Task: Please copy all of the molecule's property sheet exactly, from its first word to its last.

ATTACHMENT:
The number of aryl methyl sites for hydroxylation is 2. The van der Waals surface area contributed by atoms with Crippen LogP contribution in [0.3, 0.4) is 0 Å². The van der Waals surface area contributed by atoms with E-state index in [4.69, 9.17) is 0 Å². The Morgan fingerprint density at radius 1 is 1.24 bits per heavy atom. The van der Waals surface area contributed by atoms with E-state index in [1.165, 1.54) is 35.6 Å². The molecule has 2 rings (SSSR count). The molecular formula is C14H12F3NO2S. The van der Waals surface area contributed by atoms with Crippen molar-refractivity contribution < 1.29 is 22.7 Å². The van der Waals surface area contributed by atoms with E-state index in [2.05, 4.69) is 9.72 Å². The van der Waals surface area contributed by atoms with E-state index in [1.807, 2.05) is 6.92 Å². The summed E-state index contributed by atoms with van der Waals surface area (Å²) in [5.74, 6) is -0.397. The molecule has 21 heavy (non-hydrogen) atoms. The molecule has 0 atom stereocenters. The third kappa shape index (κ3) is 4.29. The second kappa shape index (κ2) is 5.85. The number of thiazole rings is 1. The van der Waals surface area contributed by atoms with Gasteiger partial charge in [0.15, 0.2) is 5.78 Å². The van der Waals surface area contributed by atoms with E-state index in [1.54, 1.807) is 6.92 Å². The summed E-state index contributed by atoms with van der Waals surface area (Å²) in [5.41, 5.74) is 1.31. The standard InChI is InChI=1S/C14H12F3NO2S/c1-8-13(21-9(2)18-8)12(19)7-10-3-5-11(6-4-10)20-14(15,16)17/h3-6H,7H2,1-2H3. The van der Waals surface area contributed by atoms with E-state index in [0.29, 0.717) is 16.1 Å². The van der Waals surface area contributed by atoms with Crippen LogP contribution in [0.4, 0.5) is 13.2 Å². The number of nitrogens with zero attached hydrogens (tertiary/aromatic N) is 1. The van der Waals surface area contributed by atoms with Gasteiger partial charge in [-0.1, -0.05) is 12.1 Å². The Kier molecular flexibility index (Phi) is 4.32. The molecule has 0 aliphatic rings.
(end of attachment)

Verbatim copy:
The number of aryl methyl sites for hydroxylation is 2. The van der Waals surface area contributed by atoms with Crippen LogP contribution in [0.3, 0.4) is 0 Å². The van der Waals surface area contributed by atoms with E-state index in [4.69, 9.17) is 0 Å². The Morgan fingerprint density at radius 1 is 1.24 bits per heavy atom. The van der Waals surface area contributed by atoms with E-state index in [1.165, 1.54) is 35.6 Å². The molecule has 2 rings (SSSR count). The molecular formula is C14H12F3NO2S. The van der Waals surface area contributed by atoms with Crippen molar-refractivity contribution < 1.29 is 22.7 Å². The van der Waals surface area contributed by atoms with E-state index in [2.05, 4.69) is 9.72 Å². The van der Waals surface area contributed by atoms with E-state index in [1.807, 2.05) is 6.92 Å². The summed E-state index contributed by atoms with van der Waals surface area (Å²) in [5.74, 6) is -0.397. The molecule has 21 heavy (non-hydrogen) atoms. The molecule has 0 atom stereocenters. The third kappa shape index (κ3) is 4.29. The second kappa shape index (κ2) is 5.85. The number of thiazole rings is 1. The van der Waals surface area contributed by atoms with Gasteiger partial charge in [0.15, 0.2) is 5.78 Å². The van der Waals surface area contributed by atoms with E-state index in [1.54, 1.807) is 6.92 Å². The summed E-state index contributed by atoms with van der Waals surface area (Å²) in [5.41, 5.74) is 1.31. The standard InChI is InChI=1S/C14H12F3NO2S/c1-8-13(21-9(2)18-8)12(19)7-10-3-5-11(6-4-10)20-14(15,16)17/h3-6H,7H2,1-2H3. The van der Waals surface area contributed by atoms with E-state index in [0.29, 0.717) is 16.1 Å². The van der Waals surface area contributed by atoms with Crippen LogP contribution in [0.4, 0.5) is 13.2 Å². The number of nitrogens with zero attached hydrogens (tertiary/aromatic N) is 1. The van der Waals surface area contributed by atoms with Gasteiger partial charge in [-0.1, -0.05) is 12.1 Å². The Kier molecular flexibility index (Phi) is 4.32. The molecule has 0 aliphatic rings.